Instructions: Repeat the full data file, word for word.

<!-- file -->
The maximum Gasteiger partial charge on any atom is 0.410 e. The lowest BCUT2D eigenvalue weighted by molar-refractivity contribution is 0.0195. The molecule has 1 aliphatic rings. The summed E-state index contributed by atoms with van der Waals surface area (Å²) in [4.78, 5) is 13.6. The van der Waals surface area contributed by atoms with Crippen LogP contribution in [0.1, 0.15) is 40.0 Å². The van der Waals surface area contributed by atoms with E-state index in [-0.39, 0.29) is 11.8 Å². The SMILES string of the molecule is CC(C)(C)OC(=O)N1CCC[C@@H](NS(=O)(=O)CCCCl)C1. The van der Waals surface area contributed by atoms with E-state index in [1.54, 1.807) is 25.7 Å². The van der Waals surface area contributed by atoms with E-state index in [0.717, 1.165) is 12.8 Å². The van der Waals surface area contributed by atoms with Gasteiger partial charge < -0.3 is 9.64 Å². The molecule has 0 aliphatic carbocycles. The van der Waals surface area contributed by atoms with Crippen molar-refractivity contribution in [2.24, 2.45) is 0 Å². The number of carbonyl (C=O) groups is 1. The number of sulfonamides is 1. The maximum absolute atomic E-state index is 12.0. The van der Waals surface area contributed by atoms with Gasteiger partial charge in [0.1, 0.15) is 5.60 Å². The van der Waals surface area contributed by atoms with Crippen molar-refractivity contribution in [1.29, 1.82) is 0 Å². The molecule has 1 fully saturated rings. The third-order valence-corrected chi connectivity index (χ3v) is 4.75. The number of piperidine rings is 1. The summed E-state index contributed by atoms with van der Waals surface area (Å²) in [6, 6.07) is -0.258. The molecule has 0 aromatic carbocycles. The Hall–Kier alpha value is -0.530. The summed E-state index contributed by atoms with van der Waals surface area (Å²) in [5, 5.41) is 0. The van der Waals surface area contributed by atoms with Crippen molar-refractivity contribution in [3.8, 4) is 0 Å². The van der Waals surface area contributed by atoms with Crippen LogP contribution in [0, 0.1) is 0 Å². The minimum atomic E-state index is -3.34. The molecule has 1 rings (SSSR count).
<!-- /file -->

The maximum Gasteiger partial charge on any atom is 0.410 e. The lowest BCUT2D eigenvalue weighted by molar-refractivity contribution is 0.0195. The molecule has 1 aliphatic rings. The summed E-state index contributed by atoms with van der Waals surface area (Å²) in [4.78, 5) is 13.6. The van der Waals surface area contributed by atoms with Crippen LogP contribution in [0.1, 0.15) is 40.0 Å². The van der Waals surface area contributed by atoms with E-state index in [-0.39, 0.29) is 11.8 Å². The SMILES string of the molecule is CC(C)(C)OC(=O)N1CCC[C@@H](NS(=O)(=O)CCCCl)C1. The van der Waals surface area contributed by atoms with E-state index in [1.54, 1.807) is 25.7 Å². The van der Waals surface area contributed by atoms with E-state index in [0.717, 1.165) is 12.8 Å². The van der Waals surface area contributed by atoms with Gasteiger partial charge < -0.3 is 9.64 Å². The molecule has 0 aliphatic carbocycles. The van der Waals surface area contributed by atoms with Crippen molar-refractivity contribution in [2.24, 2.45) is 0 Å². The number of carbonyl (C=O) groups is 1. The number of sulfonamides is 1. The maximum absolute atomic E-state index is 12.0. The van der Waals surface area contributed by atoms with Gasteiger partial charge in [0.1, 0.15) is 5.60 Å². The van der Waals surface area contributed by atoms with Crippen molar-refractivity contribution in [1.29, 1.82) is 0 Å². The molecule has 1 fully saturated rings. The third-order valence-corrected chi connectivity index (χ3v) is 4.75. The number of piperidine rings is 1. The summed E-state index contributed by atoms with van der Waals surface area (Å²) in [6, 6.07) is -0.258. The molecule has 0 aromatic carbocycles. The Hall–Kier alpha value is -0.530. The summed E-state index contributed by atoms with van der Waals surface area (Å²) in [5, 5.41) is 0. The van der Waals surface area contributed by atoms with Crippen molar-refractivity contribution in [3.8, 4) is 0 Å². The van der Waals surface area contributed by atoms with Crippen LogP contribution in [0, 0.1) is 0 Å². The minimum atomic E-state index is -3.34. The molecule has 1 rings (SSSR count).